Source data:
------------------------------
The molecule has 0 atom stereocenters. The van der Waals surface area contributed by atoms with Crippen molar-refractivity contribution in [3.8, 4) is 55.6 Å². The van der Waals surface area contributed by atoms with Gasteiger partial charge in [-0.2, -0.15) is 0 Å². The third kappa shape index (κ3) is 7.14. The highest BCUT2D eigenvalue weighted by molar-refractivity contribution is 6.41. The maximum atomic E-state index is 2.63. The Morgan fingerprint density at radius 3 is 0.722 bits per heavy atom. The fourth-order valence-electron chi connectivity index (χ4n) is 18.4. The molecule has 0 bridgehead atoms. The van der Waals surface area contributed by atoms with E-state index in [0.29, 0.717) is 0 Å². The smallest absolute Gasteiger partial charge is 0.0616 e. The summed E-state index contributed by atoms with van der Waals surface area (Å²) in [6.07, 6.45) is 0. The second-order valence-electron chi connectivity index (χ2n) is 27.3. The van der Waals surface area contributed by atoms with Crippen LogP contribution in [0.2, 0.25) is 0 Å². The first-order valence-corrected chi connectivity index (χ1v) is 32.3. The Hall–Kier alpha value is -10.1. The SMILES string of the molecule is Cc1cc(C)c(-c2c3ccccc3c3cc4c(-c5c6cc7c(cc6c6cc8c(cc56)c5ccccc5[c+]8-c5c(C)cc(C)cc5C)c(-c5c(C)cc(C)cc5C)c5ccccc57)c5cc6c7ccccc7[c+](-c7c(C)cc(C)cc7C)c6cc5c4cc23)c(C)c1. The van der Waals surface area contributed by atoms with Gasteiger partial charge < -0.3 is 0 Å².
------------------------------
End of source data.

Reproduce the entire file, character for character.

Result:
The molecule has 0 atom stereocenters. The van der Waals surface area contributed by atoms with Crippen molar-refractivity contribution in [3.8, 4) is 55.6 Å². The van der Waals surface area contributed by atoms with Gasteiger partial charge in [-0.2, -0.15) is 0 Å². The third kappa shape index (κ3) is 7.14. The highest BCUT2D eigenvalue weighted by molar-refractivity contribution is 6.41. The maximum atomic E-state index is 2.63. The Morgan fingerprint density at radius 3 is 0.722 bits per heavy atom. The fourth-order valence-electron chi connectivity index (χ4n) is 18.4. The molecule has 0 bridgehead atoms. The van der Waals surface area contributed by atoms with E-state index in [0.29, 0.717) is 0 Å². The smallest absolute Gasteiger partial charge is 0.0616 e. The summed E-state index contributed by atoms with van der Waals surface area (Å²) in [6.07, 6.45) is 0. The second-order valence-electron chi connectivity index (χ2n) is 27.3. The van der Waals surface area contributed by atoms with Crippen LogP contribution in [0.2, 0.25) is 0 Å². The first-order valence-corrected chi connectivity index (χ1v) is 32.3. The Hall–Kier alpha value is -10.1. The SMILES string of the molecule is Cc1cc(C)c(-c2c3ccccc3c3cc4c(-c5c6cc7c(cc6c6cc8c(cc56)c5ccccc5[c+]8-c5c(C)cc(C)cc5C)c(-c5c(C)cc(C)cc5C)c5ccccc57)c5cc6c7ccccc7[c+](-c7c(C)cc(C)cc7C)c6cc5c4cc23)c(C)c1. The van der Waals surface area contributed by atoms with Gasteiger partial charge < -0.3 is 0 Å².